I can often be found wandering around office supply stores. I love binder clips, pocket notebooks and can completely lose myself in the sharpie aisle. So when I can across Indie Fixx this morning and their awesome compilation of indie office supplies, and tutorials to make your own, I clicked on each photo with the hunger of a young teenage werewolf who bursts out of his clothes when he attacks. . . and I'm sorry, I got off track there. So check out these office supplies, while I try to pull myself back together.
I stumbled across the absolute cutest blog today. She is a German artist named Mymaki. She has the most adorable characters on each of her items. I bookmarked her before I realized I could use Google translator to actually read some of the stuff she wrote. Honestly, her work spoke for itself. Mymaki - I likey.
Today I got to give my news stamps a real work-out. I took another gross of ornaments to Street Scene and I needed to whip out a few hang tags for pricing. The stamped cards look really cool and my production times was a cut in half.
Sometimes we all get in a creativity rut. I came across this on a website called Indie Fixx, which posted a Top Ten Ways to Be Creative Everyday by an artist named Nicole Docimo of Blue Bicicletta. She is too cute, with her hand drawn lists and calendars. Love, love it. Sorry the art is so small, but check it out here. Or check out Nicole's etsy to see her work.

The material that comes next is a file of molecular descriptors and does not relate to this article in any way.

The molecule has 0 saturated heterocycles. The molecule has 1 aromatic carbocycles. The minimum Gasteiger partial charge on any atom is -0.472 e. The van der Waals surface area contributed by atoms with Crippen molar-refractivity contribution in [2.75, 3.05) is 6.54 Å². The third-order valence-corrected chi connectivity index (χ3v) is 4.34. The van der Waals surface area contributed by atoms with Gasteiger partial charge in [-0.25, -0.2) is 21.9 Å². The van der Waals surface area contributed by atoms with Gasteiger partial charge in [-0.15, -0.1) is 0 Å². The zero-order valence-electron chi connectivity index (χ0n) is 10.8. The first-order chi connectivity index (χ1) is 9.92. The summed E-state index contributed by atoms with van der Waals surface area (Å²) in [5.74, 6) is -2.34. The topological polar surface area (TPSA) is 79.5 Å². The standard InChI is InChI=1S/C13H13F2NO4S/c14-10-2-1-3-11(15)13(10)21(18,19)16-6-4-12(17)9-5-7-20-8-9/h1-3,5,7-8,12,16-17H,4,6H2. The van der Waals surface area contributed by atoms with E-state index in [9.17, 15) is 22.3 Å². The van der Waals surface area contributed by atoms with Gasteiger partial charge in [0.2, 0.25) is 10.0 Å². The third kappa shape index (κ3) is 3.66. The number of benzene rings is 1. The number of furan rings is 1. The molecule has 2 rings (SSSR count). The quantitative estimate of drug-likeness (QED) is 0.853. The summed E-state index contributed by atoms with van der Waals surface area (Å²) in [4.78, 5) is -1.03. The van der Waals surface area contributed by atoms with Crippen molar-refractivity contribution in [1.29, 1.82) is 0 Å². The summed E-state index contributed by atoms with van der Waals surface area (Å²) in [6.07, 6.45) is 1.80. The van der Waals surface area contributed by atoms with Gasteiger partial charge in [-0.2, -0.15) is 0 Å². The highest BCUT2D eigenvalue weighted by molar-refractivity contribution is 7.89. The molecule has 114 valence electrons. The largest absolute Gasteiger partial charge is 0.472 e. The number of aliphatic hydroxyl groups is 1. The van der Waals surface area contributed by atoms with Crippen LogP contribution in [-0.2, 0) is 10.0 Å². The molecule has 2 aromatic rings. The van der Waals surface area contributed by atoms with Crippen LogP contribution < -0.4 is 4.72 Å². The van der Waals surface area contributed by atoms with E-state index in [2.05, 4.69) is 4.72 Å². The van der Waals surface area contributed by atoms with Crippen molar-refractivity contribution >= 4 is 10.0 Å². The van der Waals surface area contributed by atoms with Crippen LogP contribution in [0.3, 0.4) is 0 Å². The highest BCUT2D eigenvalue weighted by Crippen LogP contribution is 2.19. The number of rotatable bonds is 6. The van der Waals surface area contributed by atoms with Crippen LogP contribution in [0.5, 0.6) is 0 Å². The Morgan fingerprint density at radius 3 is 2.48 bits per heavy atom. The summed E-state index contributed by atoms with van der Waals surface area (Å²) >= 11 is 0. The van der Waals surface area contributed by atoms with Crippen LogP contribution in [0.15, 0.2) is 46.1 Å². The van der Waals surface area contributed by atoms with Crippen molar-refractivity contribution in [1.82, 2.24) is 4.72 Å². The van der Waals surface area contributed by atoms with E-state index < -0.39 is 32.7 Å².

This week I dropped off a few of my Christmas ornaments at a local vintage consignment shop called Street Scene. I was putting together pricing labels, and realized after hand lettering my second card that I really needed something that would help me create labels faster. Now, I should have followed my first instinct, which was go to Office Depot and get a rubber stamp made. Something professional with curly cues. But the $20 price tag threw me off. Surely I can come up with something on my own. After scouring the forums and blogs, I fumbled across a few sites that explained how to make rubber stamps with $1 erasers, like this one that I book-marked over a year ago and have been dying to try. However, the Speedball lino cutter almost everyone on the blogs brought me back to the $20 price tag I have been trying to avoid. So, I found another blog where a stamp carving only used an Xacto knife. Considering I already owned an Xacto knife, I gave it a shot. I grabbed a sharpie and drew my company name on a standard pink eraser and got to carving. The result wasn't that bad, but my edges were rough, and of course, I didn't realize I was supposed the be carving a reverse image, so my bluegirl actually read lrigeuld. Take 2 – I found another blog where I learned how to easily get my reverse image in my eraser before carving, AND this carver made all her stamps with only a cuticle cutter. Alright. I could buy a whole manicure set at Dollar Tree for only a buck. So with a whole new package of erasers I gave this technique a go. Rats. The cuticle cutter did okay, but again, my round edges looked rough, and there are a lot of curves in my chosen company name, so that wasn't going to work. Also mad props to the girl who can carve with a cuticle cutter, but I put her in a category of crafters who can knit with pencil nibs and paint masterpieces with a sponge. This is a category I don't fall in. My determination has a tendency to override my common-sense, and the once lofty $20 price tag on the Speedball carving kit didn't seem too outrageous. Totally forgetting that I could have a professional make a stamp for me for the same price that would be detailed enough to include my store site, blog and a tiny portrait of myself, I stomped right into my local craft store and bought the lino carving set. What a difference the right tools make. I carved out a couple of initial stamps and my company logo. I am in love, love love with the linocutter. I was up till midnight playing around with it, and can't wait to play with it some more. I have a decent company logo I can use on price tags, and a little flower for practice. In the end my frugality lost, but I have one more item on my list of, “I want to learn how to do that someday” items and that is truly priceless.